Pontotoc County still in the low-risk category with the virus

Pontotoc County saw an increase of 20 new cases of the COVID-19 virus over the last week, but the county remains in the ‘yellow’ low risk category according to the Oklahoma State Department of Health. The ‘yellow’ risk means they have between 1.43 and 14.39 daily new cases per 100,000 population.

The county saw an increase of daily new cases per 100,000 from 4.85 a week ago to 7.09. Ada saw the biggest increase in numbers as they saw 18 new cases over the week. Ada has had 200 positive cases of the virus with one death and 171 recoveries, leaving 28 active cases.

Garvin and Murray Counties are the only adjoining counties that are in ‘yellow’ risk category. Sounding counties in the “orange” moderate risk zone are Johnston, Hughes, Seminole, McClain, Coal and Pottawatomie. Coal moved up from the ‘yellow’ risk zone to the ‘orange’ risk zone this week.

Statewide, there are 62,040 total confirmed cases, of which 52,123 have recovered and 846 have died, leaving 9,071 active cases in Oklahoma.

State stats from OSDH show the confirmed cases increased by 1,013 or 1.7% day over day while the active cases increased 326 or 3.7% day over day. Recoveries in Oklahoma increased by 676 or 1.3% day over day.

Nationally, Johns Hopkins reported as of Sept. 3, there have been a total of 6,150,016 confirmed cases in the U.S., of which 186,790 have died and 2,266,957 have recovered, leaving 3,696,269 active cases.

In the nation, deaths increased by 1,070 or 0.6% day over day while confirmed cases increased by 36,506 or 0.6% day over day and the active cases increased by 236 or 0.0% day over day. The recoveries nationwide increased by 35,200 or 1.6% day over day.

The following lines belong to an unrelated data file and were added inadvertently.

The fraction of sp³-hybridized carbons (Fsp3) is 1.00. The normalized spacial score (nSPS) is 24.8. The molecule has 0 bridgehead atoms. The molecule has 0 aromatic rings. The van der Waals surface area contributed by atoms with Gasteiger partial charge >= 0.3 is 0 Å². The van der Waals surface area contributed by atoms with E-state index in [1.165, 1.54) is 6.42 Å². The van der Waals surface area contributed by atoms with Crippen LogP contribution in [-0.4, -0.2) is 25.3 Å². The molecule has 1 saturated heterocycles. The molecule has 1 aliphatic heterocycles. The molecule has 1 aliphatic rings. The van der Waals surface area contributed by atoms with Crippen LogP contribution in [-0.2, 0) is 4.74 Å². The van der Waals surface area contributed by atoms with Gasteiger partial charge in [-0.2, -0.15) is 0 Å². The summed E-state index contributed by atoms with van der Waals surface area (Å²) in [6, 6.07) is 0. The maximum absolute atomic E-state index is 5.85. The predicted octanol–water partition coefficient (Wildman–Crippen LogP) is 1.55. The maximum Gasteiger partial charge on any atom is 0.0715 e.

This week, the number of “orange” risk counties remains the same as the previous week, according to OSDH.

According to the OSDH, on Aug. 13, Commissioner Frye issued a Public Health Advisory with the support of Gov. Kevin Stitt asking Oklahomans to participate in the following recommendations for the next four weeks to continue to drive down positive cases and help schools open safely:

• Orange and Red counties: Individuals age 11 and older wear face coverings in public settings, with exemptions including while eating at a restaurant, in a private office space, or at a religious ceremony where physical distancing can be achieved.

• Orange and Red counties: Restaurant staff wear face coverings and tables should maintain six feet of distance or more.

• Statewide: Individuals age 11 and older wear face coverings when visiting nursing homes, long-term care facilities, retirement homes, medical facilities, prisons, or other communal living facilities.

• Statewide: With the “Safer in Oklahoma” policy, individuals entering the State of Oklahoma from an area with substantial community spread, will wear a face covering in all public spaces and limit participating indoor gatherings for 10-14 days in accordance with CDC guidelines.

OSDH said Friday they will continue to monitor closely the statewide hospitalization trends for COVID-19.

OSDH continues work on the regional work on system map. As OSDH continues to meet with stakeholders across the state, the COVID-19 Alert Map is subject to further revisions as science and public health guidance advances with the ongoing pandemic.

In observance of Labor Day, OSDH offices and county health departments will be closed on Mon., Sept. 7 and a Media Advisory will not be distributed. Please visit coronavirus.health.ok.gov for continued updated information.

During this holiday weekend, OSDH does not recommend hosting or attending a gathering while the virus is widespread in the community. OSDH encourages Oklahomans who choose to participate in large gatherings or settings where people are in close contact to take precautions such as wearing a mask, practice social distancing and frequently wash hands. Those who have attended a large indoor or outdoor gathering or event should monitor themselves for symptoms for 14 days after the event and seek testing after five to seven days of potential exposure while continuing to monitor symptoms.

For more information, visit coronavirus.health.ok.gov.

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